A cautionary tale about iCloud Photos

After holding off of iCloud Photos for a long time, I decided a few months ago to finally make the jump, mainly due to two factors. On the one hand, the changes to Photos in iOS 13 were compelling. Additionally, at that time, I was on the 200GB plan which was starting to get just a bit too small for my document storage needs. So I upgraded to the 2TB plan which then basically gave me iCloud photos ‘for free’. Shortly after, I made an additional backup of my library and then checked the box to activate iCloud Photos on my MacBook Pro where all of my photos were stored. That’s were a month-long journey started…

Once the upload was finished after a couple of days, it told me that about 1600 of my 40,000 photos could not be uploaded to iCloud. At that point, I was not very concerned and tried some general troubleshooting (eg. restarting photos.app, restarting the Mac, giving it some additional time while plugged into power). However, nothing changed. So I decided to deactivate iCloud Photos on the Mac, went into the iCloud preferences and deleted all my pictures from iCloud. As a safety measure, iCloud deletes pictures after 30 days, so I had to wait.

After the 30 days, I tried it again. Unfortunately, the result was the same - still about 1600 photos could not be uploaded. I then investigated whether there was a particular picture file format or camera was causing the problem. But the pictures were a mix of HEICs, JPGs and RAWs from different iPhones and cameras. Of course, as I was about to do a serious change in my library, I made another backup. Then I manually exported the pictures as originals out of my library and imported them back in. After importing them again, they were uploaded without any problems. I did cost me some time as I have all my pictures sorted into albums which meant that I had to sort them all again but I was happy that I could finally enable it on my other devices.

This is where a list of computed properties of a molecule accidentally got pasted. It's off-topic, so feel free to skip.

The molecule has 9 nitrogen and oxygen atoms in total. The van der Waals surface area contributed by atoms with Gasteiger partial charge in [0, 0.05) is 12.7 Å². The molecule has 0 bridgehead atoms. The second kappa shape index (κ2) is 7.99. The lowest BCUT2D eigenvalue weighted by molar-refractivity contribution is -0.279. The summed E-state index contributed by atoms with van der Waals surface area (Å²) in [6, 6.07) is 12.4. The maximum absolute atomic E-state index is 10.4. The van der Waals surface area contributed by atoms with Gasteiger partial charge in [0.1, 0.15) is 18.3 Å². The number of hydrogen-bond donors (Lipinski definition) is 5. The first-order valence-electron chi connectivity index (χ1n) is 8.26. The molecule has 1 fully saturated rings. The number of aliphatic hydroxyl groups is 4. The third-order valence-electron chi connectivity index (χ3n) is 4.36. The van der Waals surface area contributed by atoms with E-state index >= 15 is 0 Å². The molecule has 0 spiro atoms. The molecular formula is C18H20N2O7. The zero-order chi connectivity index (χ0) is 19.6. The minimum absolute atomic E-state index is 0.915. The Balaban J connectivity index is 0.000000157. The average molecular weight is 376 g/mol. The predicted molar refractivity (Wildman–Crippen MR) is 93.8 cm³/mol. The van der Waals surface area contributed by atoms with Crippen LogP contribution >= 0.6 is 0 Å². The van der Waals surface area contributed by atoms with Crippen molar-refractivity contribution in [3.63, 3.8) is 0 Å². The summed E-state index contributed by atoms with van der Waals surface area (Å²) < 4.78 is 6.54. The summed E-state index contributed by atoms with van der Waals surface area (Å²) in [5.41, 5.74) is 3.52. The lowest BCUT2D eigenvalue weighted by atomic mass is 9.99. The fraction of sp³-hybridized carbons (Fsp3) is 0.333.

To avoid further trouble, I first imported any remaining pictures from my iPhone and iPad to the Mac the old fashioned way via a cable and only activated iCloud Photos after deleting every photo left on the device (and also removed it from the ‘recently deleted’ folder). I also did this one device at a time and waited until Photos was done downloading thumbnails). A couple days later, my Photos were successfully synced to my iPhone, iPad and Mac mini - or so I thought…

I noticed the next day that the count of pictures and videos differed an each device:

Device No. of all items No. of photos No. of videos Notes